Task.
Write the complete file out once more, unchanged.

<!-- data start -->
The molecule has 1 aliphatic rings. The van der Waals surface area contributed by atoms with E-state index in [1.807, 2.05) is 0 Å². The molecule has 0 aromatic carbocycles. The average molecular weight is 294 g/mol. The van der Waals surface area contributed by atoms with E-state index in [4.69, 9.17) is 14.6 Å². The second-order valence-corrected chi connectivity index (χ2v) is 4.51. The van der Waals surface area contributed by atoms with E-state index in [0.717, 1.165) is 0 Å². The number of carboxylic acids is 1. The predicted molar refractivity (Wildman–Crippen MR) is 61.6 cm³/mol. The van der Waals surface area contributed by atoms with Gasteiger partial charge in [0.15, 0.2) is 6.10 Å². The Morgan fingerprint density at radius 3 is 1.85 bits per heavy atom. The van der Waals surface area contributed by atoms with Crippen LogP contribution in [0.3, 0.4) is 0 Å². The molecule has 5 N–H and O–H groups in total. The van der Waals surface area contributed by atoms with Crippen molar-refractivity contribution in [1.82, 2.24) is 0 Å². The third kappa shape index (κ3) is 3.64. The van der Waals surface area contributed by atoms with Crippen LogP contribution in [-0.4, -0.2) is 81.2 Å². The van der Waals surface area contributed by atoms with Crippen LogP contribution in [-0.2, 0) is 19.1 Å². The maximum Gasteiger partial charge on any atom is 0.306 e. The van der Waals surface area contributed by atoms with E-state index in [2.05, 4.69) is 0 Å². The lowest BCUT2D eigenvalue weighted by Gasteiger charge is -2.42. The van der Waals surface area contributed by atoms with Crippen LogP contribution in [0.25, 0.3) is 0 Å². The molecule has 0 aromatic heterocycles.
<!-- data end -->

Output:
The molecule has 1 aliphatic rings. The van der Waals surface area contributed by atoms with E-state index in [1.807, 2.05) is 0 Å². The molecule has 0 aromatic carbocycles. The average molecular weight is 294 g/mol. The van der Waals surface area contributed by atoms with E-state index in [4.69, 9.17) is 14.6 Å². The second-order valence-corrected chi connectivity index (χ2v) is 4.51. The van der Waals surface area contributed by atoms with E-state index in [0.717, 1.165) is 0 Å². The number of carboxylic acids is 1. The predicted molar refractivity (Wildman–Crippen MR) is 61.6 cm³/mol. The van der Waals surface area contributed by atoms with Gasteiger partial charge in [0.15, 0.2) is 6.10 Å². The Morgan fingerprint density at radius 3 is 1.85 bits per heavy atom. The van der Waals surface area contributed by atoms with Crippen LogP contribution in [0.3, 0.4) is 0 Å². The molecule has 5 N–H and O–H groups in total. The van der Waals surface area contributed by atoms with Crippen molar-refractivity contribution in [1.82, 2.24) is 0 Å². The third kappa shape index (κ3) is 3.64. The van der Waals surface area contributed by atoms with Crippen LogP contribution in [-0.4, -0.2) is 81.2 Å². The van der Waals surface area contributed by atoms with Crippen LogP contribution in [-0.2, 0) is 19.1 Å². The maximum Gasteiger partial charge on any atom is 0.306 e. The van der Waals surface area contributed by atoms with E-state index in [2.05, 4.69) is 0 Å². The lowest BCUT2D eigenvalue weighted by Gasteiger charge is -2.42. The van der Waals surface area contributed by atoms with Crippen LogP contribution in [0.25, 0.3) is 0 Å². The molecule has 0 aromatic heterocycles.